USEUROPEAFRICAASIA 中文双语Français
Opinion
Home / Opinion / From the Press

Kazakhstan improves business conditions

By Zhao Yanjun | chinadaily.com.cn | Updated: 2018-11-30 14:27
Kazakh workers and engineers participate in the opening ceremony of a carbon dioxide treatment plant jointly built by NORINCO in Kazakhstan. [Photo provided to China Daily]

Kazakhstan is the largest and most resource-rich country in Central Asia. In 2016, Kazakhstan began mining at the largest field in recent years - Kashagan. But besides oil, Kazakhstan is ready to offer foreign business numerous contracts in various fields: from subsoil use to agriculture.

Kazakhstan, immediately after the collapse of the USSR, took a sharp start to the development of a market economy. And, unlike most states of the post-Soviet space, Astana did not conduct experiments with the gradual transformation of the economy. Therefore, 25 years after gaining sovereignty, this country is considered one of the most liberal for business throughout the former Soviet union.

In the past few years, Kazakhstan has embarked on the industrialization of the economy. This was an attempt to get rid of commodity dependence, which was most acutely felt during the recent economic crises. Despite the very substantial financial resources accumulated in the country ($63 billion of net reserves), the emphasis is on attracting foreign investors. Moreover, according to the country's leadership, it should be not only and not so much about financial investments, but about attracting competitive technologies and innovations to Kazakhstan.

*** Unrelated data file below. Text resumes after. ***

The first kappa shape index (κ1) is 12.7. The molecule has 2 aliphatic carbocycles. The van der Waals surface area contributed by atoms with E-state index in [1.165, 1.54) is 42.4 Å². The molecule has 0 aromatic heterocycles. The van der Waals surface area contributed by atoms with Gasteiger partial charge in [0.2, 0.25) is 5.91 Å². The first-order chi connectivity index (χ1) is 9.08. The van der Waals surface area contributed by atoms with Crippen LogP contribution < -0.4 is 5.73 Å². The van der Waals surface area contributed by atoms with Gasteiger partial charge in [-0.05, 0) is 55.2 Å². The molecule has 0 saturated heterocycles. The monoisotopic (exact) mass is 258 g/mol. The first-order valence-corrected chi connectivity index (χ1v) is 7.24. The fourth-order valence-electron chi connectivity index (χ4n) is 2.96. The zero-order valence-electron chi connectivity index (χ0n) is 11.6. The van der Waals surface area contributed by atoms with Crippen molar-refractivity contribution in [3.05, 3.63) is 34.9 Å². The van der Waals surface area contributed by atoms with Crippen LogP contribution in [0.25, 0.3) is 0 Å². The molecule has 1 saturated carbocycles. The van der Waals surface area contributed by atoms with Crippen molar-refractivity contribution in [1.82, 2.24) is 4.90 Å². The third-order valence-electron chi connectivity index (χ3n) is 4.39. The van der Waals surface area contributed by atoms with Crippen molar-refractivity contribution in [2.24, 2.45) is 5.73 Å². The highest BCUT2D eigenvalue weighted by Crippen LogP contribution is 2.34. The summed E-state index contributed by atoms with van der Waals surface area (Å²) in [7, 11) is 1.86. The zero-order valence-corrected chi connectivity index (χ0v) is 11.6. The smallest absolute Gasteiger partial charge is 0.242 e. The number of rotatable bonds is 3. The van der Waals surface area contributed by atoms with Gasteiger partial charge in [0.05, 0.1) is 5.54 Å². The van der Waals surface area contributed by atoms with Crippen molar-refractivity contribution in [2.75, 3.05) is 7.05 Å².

It should be noted that integration processes in the post-Soviet space make Kazakhstan particularly attractive for investors. The sales market of the Eurasian Economic Area, which includes five countries (Kazakhstan, Russia, Belarus, Armenia and Kyrgyzstan), is about 180 million people. Including Russia, which after the start of the sanctions wars is closed for many companies from Europe and the US. The free movement of goods, works and capital, as well as the absence of customs and other additional barriers within the EAEU, is very important for producers who, for the most part, are oriented specifically toward the Russian market.